MARX, Karl (1818-1883)
Plaque erected in 1967 by Greater London Council at 28 Dean Street, Soho, London W1D 3RY, City of Westminster
Politics and Administration
KARL MARX 1818-1883 lived here 1851-56
Karl Marx settled in London in 1849 and remained in the city until his death in 1883. He is commemorated with a blue plaque at 28 Dean Street in Soho, where he worked on the first volume of Das Kapital.
ARRIVAL IN LONDON
Born in Germany (then part of Prussia) into a Jewish family, Marx made his first visit to England in 1845, arriving with his friend and collaborator, Friedrich Engels. He came again two years later – shortly before the publication of his Communist Manifesto (1848) – and, having been expelled from his homeland, settled permanently in London in 1849 with his wife Jenny, née von Westphalen (1814–81) and their family. They lived at 28 Dean Street from 1851 until 1856 having moved down the road from 64 Dean Street (now demolished).
‘THE EVIL FRIGHTFUL ROOMS’
Although Marx earned a small income from 1851 as London correspondent for the New York Daily Tribune, he lived at number 28 in considerable poverty. Two of his young children died during their time here, but the period also saw the birth of a daughter, Eleanor Marx, who later became an important socialist campaigner.
Marx initially had only two rooms on the second floor of the house – a bedroom at the back used by the whole family and a front room which served as a kitchen and living room – but he later rented a third room for use as a study. The whole ensemble was described by Jenny Marx as ‘the evil frightful rooms which encompassed all our joy and all our pain’. Despite the cramped conditions, Marx was politically active: friends and fellow radicals and refugees who visited number 28 included Wilhelm Wolff, Ernst Dronke and Ernest Jones.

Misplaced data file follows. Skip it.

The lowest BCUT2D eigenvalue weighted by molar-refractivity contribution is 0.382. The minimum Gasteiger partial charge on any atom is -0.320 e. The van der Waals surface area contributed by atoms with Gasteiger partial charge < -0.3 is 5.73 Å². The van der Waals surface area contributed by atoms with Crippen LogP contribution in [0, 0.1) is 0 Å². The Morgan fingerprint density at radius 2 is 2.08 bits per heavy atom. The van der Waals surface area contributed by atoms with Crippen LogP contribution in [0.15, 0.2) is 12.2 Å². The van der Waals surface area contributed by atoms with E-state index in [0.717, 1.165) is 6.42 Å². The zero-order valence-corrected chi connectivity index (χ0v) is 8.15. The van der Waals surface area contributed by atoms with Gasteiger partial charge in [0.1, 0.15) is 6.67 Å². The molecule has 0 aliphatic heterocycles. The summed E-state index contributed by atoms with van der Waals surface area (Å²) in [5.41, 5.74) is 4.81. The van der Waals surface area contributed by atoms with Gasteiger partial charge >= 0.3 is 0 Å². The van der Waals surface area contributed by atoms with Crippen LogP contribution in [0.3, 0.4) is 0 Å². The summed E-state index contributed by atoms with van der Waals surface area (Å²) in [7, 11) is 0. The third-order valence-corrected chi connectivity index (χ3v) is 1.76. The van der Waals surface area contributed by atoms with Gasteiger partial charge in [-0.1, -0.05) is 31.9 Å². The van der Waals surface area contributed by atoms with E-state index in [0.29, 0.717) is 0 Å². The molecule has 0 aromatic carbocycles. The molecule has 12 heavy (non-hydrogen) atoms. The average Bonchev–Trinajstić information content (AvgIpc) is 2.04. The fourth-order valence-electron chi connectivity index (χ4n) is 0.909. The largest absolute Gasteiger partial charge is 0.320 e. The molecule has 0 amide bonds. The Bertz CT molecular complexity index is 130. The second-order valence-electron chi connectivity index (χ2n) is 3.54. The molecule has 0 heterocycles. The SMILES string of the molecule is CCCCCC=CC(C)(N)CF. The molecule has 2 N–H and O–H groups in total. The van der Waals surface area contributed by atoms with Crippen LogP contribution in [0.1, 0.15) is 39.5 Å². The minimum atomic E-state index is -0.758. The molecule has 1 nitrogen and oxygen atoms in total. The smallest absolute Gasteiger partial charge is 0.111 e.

He was also busy writing the first volume of his most famous work, Das Kapital (1867), regularly carrying out research at the library of the British Museum. In September 1856, with the help of Engels and an inheritance received by Jenny, Marx finally left Dean Street and moved to Kentish Town, where he remained until his death.
It was at his last address – 41 Maitland Park Road, his home from 1875 – that the first plaque to Marx was erected, in 1935. However, the plaque and its replacement were both vandalised soon after installation, and the owner of the house declined a third.
The house was later demolished, and attention turned to 28 Dean Street, where a new plaque was unveiled in 1967. Even then, the plaque wasn’t welcomed by some. The then owner of the Quo Vadis restaurant on the ground floor of the building observed:
My clientele is the very best … rich people … nobility and royalty - and Marx was the person who wanted to get rid of them all!